Rio de Janeiro, Brazil, August 3, 2016 - When one arrives at the newly-constructed Beach Volleyball arena for the Rio 2016 Olympics on iconic Copacabana where the legends of the sport have been competing and practicing for the past 30 years, your immediate reaction is “wow” and how “special” the competition will be for the Summer Games.
Dubbed the “Coliseu on Copacabana”, the construction for the Beach Volleyball compound featuring the 12,000-seat center court started in mid-May. With 108 matches to be played over a 13-day period starting Saturday and concluding August 18, Beach Volleyball and Olympic fans have been quick to buy tickets for the sixth consecutive quadrennial in which the sport has been contested in the Summer Games.
The Rio 2016 Olympic competition marks the third-time in the last 11 months that the top players on the FIVB World Tour have returned to Copacabana as the current Olympic site hosted a “test” event (Rio Open) last September followed by the US$800,000 Rio Grand Slam in mid-March where more than 140,000 fans attended six days of competition.
Packed grandstands at March's Rio Grand Slam
Since the first FIVB-sanctioned tournament in 1987, Rio de Janeiro has organized 17 men’s and 10 women’s tournaments. The current Copacabana site also hosted the 2003 FIVB World Championships where Brazilians Emanuel Rego/Ricardo Santos and Americans Misty May-Treanor/Kerri Walsh Jennings topped the men’s and women’s podiums, respectively.
With Rio de Janeiro hosting its 18th FIVB-sanctioned Beach Volleyball event, the South American city ties Klagenfurt in staging the most international events. Brazilian pairs have won 25 of the 51 men's medals given out to date in Rio. The women from Brazil have won 17 of the 30 Rio women's medals. Included in the medal total are the podium placers from the 2005 FIVB under-21 World Championships on Copacabana.
“This is the place and the event that everyone has been preparing for the past four seasons,” said 31-year old Latvian Aleksandrs Samoilovs, who has claimed two gold medals on Copacabana during his FIVB career. “Gold in every tournament is something special for us.”
TOP FIVB WORLD TOUR MEN’S TEAM
Samoilovs and Smedins enter the Rio 2016 Olympics as the top team on the 2015-2016 FIVB World Tour ranking list. The Latvian pair has already clinched a berth in September’s SWATCH FIVB World Tour Finals in Toronto, Canada, where 12 men’s and 12 women’s teams will be competing in the $500,000 event with the winning tandems shared the $100,000 first-place prizes.
As one of the leading contenders for a Rio Olympic medal, Samoilovs and Smedins have advanced to FIVB World Tour “final fours” in their last four events with podium-topping performances at the Olsztyn Grand Slam and A1 Major Klagenfurt. The pair placed fourth at the Porec Major and were third in the Gstaad Major as the Latvians have combined for a 24-7 mark record in their last four events.
“Every gold medal is special and usually the best one is the last one,” said Samoilovs after winning the A1 Major Klagenfurt this past Sunday in Austria. “So the Klagenfurt gold medal is the best one until the next one. Yeah, I hope in Rio.”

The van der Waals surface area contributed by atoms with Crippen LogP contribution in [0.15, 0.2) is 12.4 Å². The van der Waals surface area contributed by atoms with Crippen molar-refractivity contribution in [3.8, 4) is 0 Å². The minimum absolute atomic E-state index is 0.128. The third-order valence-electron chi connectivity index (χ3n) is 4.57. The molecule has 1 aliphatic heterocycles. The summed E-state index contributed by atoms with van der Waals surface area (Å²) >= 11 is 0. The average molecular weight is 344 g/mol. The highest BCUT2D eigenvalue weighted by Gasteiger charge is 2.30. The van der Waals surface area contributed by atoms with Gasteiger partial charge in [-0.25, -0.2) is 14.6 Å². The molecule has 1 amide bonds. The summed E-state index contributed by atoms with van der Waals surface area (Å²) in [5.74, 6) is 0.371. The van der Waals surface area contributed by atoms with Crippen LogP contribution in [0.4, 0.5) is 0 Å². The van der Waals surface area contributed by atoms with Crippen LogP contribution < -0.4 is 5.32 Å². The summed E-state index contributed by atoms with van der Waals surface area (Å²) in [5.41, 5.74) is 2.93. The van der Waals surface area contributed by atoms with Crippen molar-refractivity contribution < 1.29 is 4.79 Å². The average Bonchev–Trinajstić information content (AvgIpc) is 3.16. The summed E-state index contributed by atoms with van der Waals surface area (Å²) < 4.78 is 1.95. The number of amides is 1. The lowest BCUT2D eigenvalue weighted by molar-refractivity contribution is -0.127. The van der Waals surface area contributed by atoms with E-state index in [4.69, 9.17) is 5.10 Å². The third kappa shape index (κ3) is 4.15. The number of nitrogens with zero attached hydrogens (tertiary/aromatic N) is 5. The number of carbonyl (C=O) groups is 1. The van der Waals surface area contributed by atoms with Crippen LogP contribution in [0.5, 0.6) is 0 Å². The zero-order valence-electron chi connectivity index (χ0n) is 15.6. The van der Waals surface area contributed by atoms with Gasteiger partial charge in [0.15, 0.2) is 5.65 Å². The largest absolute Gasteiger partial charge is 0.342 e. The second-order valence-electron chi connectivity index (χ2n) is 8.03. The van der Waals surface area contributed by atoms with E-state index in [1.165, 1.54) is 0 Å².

SUCCESS, THEN DISAPPOINTMENT
Prior to the Olympic “test” event and the Rio Grand Slam, Samoilovs teamed with Martins Plavins to win the 2015 FIVB under-21 world championships on Copacabana. With the iconic beach not hosting an international event for nine-straight seasons (2006-2014), Samoilovs topped his second Copacabana podium with Smedins at the Olympic “test” event.
The Latvians returned in March to Rio and finished a “disappointing” 17th with one of their setbacks being a three-set decision to eventual Grand Slam gold medal winners Piotr Kantor and Bartosz Losiak of Poland 2-1 (21-19, 11-21, 11-15) in a 44-minute pool play match. The March title on Copacabana helped sealed Kantor and Losiak’s berth for the Rio Olympics.
Poland's Piotr Kantor (right) and Bartosz Losiak (lefft) defend Latvia's Janis Smedins in mid-March's Rio Grand Slam.
“The Rio Grand Slam was our first event in 2016 and we dropped three very close matches to three very competitive teams of which two will be playing in the Olympics,” said Smedins, who celebrated his 29th birthday by winning gold in Klagenfurt. “We are ready now, but so will all the other teams. The key is keeping your focus and avoid the Olympic distractions.”
Smedins understands what it takes to win an Olympic medal as he teamed with Plavins to capture the bronze medal at the London 2012 Games. The finish was surprising to the casual Beach Volleyball follower, but Smedins and Plavins were prepared to play on the sport’s biggest stage as the Latvian pair placed fourth a year earlier at the 2011 FIVB World Championships in Rome.
Samoilovs, who will be competing in his third Olympics, and Smedins will be playing in one of the toughest Rio groups (Pool D) as the pair opens Monday against Ben Saxton/Chaim Schalk of Canada followed by a Tuesday match against Nivaldo Diaz/Sergio Gonzalez of Cuba.
While the Canadians are regulars on the FIVB World Tour as the two teams have met seven times with Saxton and Schalk holding a 4-3 edge in the series, the Cubans have been flying under the radar. Diaz and Gonzalez have played in only one international event by placing ninth last year at the FIVB World Championships in The Netherlands.
Cuba's Sergio Gonzalez (left) and Nivaldo Diaz at the 2015 FIVB World Championships.
Evandro Goncalves and Pedro Solberg of Brazil, the top team in Pool D, will be challenged by the Latvians in the last of 36 men’s pool play matches August 11. The two teams have played only once of the FIVB World Tour with the Brazilians posting a 2-1 (21-17, 19-21, 15-11) pool play win July 8 at the Gstaad Major in 47 minutes. Both teams advanced to the Swiss event’s “final four” with Evandro and Pedro topping the podium by defeating Americans Phil Dalhausser and Nick Lucena in the finals.